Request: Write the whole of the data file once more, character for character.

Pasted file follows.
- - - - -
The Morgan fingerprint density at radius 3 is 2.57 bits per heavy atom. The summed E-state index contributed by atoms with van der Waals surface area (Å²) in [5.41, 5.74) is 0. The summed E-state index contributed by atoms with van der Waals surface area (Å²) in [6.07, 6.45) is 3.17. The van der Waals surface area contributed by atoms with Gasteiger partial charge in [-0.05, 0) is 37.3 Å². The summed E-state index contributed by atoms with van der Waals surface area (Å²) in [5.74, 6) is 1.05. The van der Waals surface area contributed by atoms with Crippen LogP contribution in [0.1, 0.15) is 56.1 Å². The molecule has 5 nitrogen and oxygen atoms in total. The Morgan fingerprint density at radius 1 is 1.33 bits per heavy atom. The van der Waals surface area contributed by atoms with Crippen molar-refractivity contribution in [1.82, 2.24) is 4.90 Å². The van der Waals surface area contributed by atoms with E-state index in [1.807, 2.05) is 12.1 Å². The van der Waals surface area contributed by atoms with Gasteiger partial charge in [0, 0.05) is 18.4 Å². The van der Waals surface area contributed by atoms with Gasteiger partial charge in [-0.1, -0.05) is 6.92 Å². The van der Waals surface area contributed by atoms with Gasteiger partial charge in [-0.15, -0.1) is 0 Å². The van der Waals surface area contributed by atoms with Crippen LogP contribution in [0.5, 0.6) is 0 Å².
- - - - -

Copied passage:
The Morgan fingerprint density at radius 3 is 2.57 bits per heavy atom. The summed E-state index contributed by atoms with van der Waals surface area (Å²) in [5.41, 5.74) is 0. The summed E-state index contributed by atoms with van der Waals surface area (Å²) in [6.07, 6.45) is 3.17. The van der Waals surface area contributed by atoms with Gasteiger partial charge in [-0.05, 0) is 37.3 Å². The summed E-state index contributed by atoms with van der Waals surface area (Å²) in [5.74, 6) is 1.05. The van der Waals surface area contributed by atoms with Crippen LogP contribution in [0.1, 0.15) is 56.1 Å². The molecule has 5 nitrogen and oxygen atoms in total. The Morgan fingerprint density at radius 1 is 1.33 bits per heavy atom. The van der Waals surface area contributed by atoms with Crippen molar-refractivity contribution in [1.82, 2.24) is 4.90 Å². The van der Waals surface area contributed by atoms with E-state index in [1.807, 2.05) is 12.1 Å². The van der Waals surface area contributed by atoms with Gasteiger partial charge in [0, 0.05) is 18.4 Å². The van der Waals surface area contributed by atoms with Gasteiger partial charge in [-0.1, -0.05) is 6.92 Å². The van der Waals surface area contributed by atoms with Gasteiger partial charge in [-0.15, -0.1) is 0 Å². The van der Waals surface area contributed by atoms with Crippen LogP contribution in [0.5, 0.6) is 0 Å².